Six COVID deaths on Coast since December 27

Wyong Hospital SignThe entrance to Wyong Hospital on the Central Coast.

Recorded COVID cases on the Central Coast over the Christmas-New Year break were in the vicinity of 8-9,000 but Central Coast Local Health District (CCLHD) CEO, Scott McLachlan, says in reality the numbers are probably around three times that.

CCN can report that there have been six COVID-related deaths on the Coast since December 27.

On December 27 a woman in her 90s died Wyong hospital, she had received two doses of vaccine and had underlying health conditions.

Then on December 30 a woman in her 70s passed away at Gosford hospital who had not been vaccinated and had underlying health conditions.

A woman in her 80s passed away on January 5 in Gosford hospital where she acquired the infection.

She had received two doses of vaccine.

On January 9 a man in his 70s who died at Gosford Hospital was not vaccinated and had significant underlying health conditions.

The latest COVID death to be reported on the Coast at the time of going to press was a man in his 80s who died at Gosford Hospital from cancer.

He had two doses of the vaccine but he was COVID-positive at the time of his passing.

On Wednesday, January 12 the sixth death from the latest COVID surge occurred on the Coast – thus far recorded as a ‘person from the Central Coast’ – no other details are available at the time of going to press.

CCN send our condolences to all families and loved ones of those who have passed.

“The holiday period was a really difficult time, with a lot of the private test providers shutting down to give their staff a much-needed break,” according to McLachlan.

“Unfortunately it was a time when a lot of people needed to get tested which put added pressure on the public clinics.

“Our staff did an amazing job working up to 12 hours a day to get people tested.”

McLachlan acknowledged queues were constantly lengthy and results were taking five or six days on average to be delivered.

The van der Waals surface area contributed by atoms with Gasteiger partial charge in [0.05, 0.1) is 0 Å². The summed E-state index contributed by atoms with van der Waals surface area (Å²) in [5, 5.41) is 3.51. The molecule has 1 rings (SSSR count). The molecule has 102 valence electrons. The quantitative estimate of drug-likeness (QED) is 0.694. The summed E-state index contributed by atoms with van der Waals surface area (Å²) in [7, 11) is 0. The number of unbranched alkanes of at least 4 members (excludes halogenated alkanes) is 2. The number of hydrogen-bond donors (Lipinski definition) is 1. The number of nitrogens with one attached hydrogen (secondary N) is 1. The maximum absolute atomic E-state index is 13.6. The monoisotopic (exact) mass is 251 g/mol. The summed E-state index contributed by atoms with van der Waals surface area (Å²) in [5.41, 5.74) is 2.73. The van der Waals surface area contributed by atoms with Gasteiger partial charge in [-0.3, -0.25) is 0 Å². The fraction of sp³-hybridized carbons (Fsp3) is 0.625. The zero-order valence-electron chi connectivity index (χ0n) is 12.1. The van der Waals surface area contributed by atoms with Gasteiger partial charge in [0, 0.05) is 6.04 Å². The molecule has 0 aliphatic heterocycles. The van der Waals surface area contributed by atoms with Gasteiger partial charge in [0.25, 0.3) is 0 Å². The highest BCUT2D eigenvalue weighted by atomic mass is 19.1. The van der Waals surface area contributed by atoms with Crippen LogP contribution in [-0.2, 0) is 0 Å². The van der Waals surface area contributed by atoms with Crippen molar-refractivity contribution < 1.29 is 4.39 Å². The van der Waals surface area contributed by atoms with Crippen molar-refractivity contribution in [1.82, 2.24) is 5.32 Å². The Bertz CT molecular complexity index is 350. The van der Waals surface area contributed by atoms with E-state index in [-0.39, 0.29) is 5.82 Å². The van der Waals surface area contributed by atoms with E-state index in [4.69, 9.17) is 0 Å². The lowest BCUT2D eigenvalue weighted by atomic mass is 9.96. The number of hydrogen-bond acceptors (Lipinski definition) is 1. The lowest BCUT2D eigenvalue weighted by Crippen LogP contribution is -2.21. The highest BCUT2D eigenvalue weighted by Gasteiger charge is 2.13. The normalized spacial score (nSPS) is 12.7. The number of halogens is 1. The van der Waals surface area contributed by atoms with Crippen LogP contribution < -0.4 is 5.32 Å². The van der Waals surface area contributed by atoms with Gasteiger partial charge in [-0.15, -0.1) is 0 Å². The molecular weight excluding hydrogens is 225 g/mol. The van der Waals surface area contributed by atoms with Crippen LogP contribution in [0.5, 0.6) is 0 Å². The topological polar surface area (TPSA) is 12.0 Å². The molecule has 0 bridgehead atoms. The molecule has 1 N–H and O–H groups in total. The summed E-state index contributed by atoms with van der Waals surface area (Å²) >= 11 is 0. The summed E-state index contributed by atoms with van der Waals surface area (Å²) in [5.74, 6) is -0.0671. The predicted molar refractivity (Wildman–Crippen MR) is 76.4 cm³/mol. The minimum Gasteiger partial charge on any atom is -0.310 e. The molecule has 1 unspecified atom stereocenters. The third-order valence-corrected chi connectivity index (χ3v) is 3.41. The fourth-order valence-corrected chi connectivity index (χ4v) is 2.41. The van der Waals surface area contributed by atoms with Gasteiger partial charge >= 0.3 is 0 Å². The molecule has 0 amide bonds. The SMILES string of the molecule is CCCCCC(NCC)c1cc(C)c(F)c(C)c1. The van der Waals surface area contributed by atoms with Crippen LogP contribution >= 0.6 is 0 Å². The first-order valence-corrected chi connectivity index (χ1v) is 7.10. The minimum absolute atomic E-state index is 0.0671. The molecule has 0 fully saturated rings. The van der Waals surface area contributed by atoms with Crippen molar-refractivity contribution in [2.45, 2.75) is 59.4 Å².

“A lot of people were testing positive so fewer tests could be grouped together which meant the results were taking a long time to get out,” he said.

McLachlan said the situation had improved slightly with the private providers back on deck, but there is still a wait of three-four days for results.

“The case numbers are really an under-representation because many people haven’t been able to get a PCR test and there has been a shortage of Rapid Antigen Tests (RATs) available,” he said.

“People have been out in the community, sometimes not knowing they are positive, and many may not be symptomatic.

“The virus is spreading through our community and it is likely most of us will get COVID in coming weeks.”

McLachlan said a huge supply of RATs expected in the region over the coming week and a reporting system now being finalised through Service NSW would allow for a more accurate count.

But the emphasis now needs to be not on the number of cases, but on the number of hospitalisations, he said.

As at January 11, there were 50 people in Gosford and Wyong Hospitals, six of them in intensive care.

“Very few people are getting really sick and that’s a positive,” he said.

“People getting their booster vaccination as they become eligible will be crucial.”

Terry Collins

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